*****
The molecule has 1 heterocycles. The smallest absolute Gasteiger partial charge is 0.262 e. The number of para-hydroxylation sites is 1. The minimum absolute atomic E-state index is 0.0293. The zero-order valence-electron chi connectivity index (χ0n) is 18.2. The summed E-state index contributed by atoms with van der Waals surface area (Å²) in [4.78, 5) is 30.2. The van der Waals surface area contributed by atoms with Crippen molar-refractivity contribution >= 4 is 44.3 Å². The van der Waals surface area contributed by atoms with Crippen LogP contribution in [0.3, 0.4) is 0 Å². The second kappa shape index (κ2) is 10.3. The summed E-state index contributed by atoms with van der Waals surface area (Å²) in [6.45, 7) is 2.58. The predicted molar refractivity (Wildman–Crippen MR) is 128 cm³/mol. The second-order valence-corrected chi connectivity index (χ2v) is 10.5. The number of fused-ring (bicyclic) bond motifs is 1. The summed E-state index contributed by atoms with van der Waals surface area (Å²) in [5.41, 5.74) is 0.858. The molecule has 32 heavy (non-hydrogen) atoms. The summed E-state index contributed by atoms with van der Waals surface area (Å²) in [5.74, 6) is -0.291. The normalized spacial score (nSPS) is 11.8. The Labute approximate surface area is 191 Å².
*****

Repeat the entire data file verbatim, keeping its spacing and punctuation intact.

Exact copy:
The molecule has 1 heterocycles. The smallest absolute Gasteiger partial charge is 0.262 e. The number of para-hydroxylation sites is 1. The minimum absolute atomic E-state index is 0.0293. The zero-order valence-electron chi connectivity index (χ0n) is 18.2. The summed E-state index contributed by atoms with van der Waals surface area (Å²) in [4.78, 5) is 30.2. The van der Waals surface area contributed by atoms with Crippen molar-refractivity contribution >= 4 is 44.3 Å². The van der Waals surface area contributed by atoms with Crippen LogP contribution in [0.3, 0.4) is 0 Å². The second kappa shape index (κ2) is 10.3. The summed E-state index contributed by atoms with van der Waals surface area (Å²) in [6.45, 7) is 2.58. The predicted molar refractivity (Wildman–Crippen MR) is 128 cm³/mol. The second-order valence-corrected chi connectivity index (χ2v) is 10.5. The number of fused-ring (bicyclic) bond motifs is 1. The summed E-state index contributed by atoms with van der Waals surface area (Å²) in [5.41, 5.74) is 0.858. The molecule has 32 heavy (non-hydrogen) atoms. The summed E-state index contributed by atoms with van der Waals surface area (Å²) in [5.74, 6) is -0.291. The normalized spacial score (nSPS) is 11.8. The Labute approximate surface area is 191 Å².